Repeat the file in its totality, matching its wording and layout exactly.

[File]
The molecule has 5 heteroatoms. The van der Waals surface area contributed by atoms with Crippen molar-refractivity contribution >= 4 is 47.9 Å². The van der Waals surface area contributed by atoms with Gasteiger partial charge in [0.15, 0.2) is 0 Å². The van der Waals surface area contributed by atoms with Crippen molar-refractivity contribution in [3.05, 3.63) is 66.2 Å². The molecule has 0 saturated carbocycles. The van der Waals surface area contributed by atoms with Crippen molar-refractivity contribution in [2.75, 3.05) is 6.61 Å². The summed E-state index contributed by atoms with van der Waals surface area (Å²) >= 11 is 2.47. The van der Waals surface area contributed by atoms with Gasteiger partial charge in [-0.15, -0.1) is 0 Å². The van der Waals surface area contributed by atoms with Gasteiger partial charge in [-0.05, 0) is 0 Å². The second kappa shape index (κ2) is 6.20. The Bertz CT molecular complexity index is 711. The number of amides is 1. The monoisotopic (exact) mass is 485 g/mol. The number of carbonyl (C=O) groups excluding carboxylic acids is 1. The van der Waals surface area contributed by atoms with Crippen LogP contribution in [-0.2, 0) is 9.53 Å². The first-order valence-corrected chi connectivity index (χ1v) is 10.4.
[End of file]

The molecule has 5 heteroatoms. The van der Waals surface area contributed by atoms with Crippen molar-refractivity contribution >= 4 is 47.9 Å². The van der Waals surface area contributed by atoms with Gasteiger partial charge in [0.15, 0.2) is 0 Å². The van der Waals surface area contributed by atoms with Crippen molar-refractivity contribution in [3.05, 3.63) is 66.2 Å². The molecule has 0 saturated carbocycles. The van der Waals surface area contributed by atoms with Crippen molar-refractivity contribution in [2.75, 3.05) is 6.61 Å². The summed E-state index contributed by atoms with van der Waals surface area (Å²) >= 11 is 2.47. The van der Waals surface area contributed by atoms with Gasteiger partial charge in [-0.15, -0.1) is 0 Å². The van der Waals surface area contributed by atoms with Gasteiger partial charge in [-0.05, 0) is 0 Å². The second kappa shape index (κ2) is 6.20. The Bertz CT molecular complexity index is 711. The number of amides is 1. The monoisotopic (exact) mass is 485 g/mol. The number of carbonyl (C=O) groups excluding carboxylic acids is 1. The van der Waals surface area contributed by atoms with Crippen LogP contribution in [-0.2, 0) is 9.53 Å². The first-order valence-corrected chi connectivity index (χ1v) is 10.4.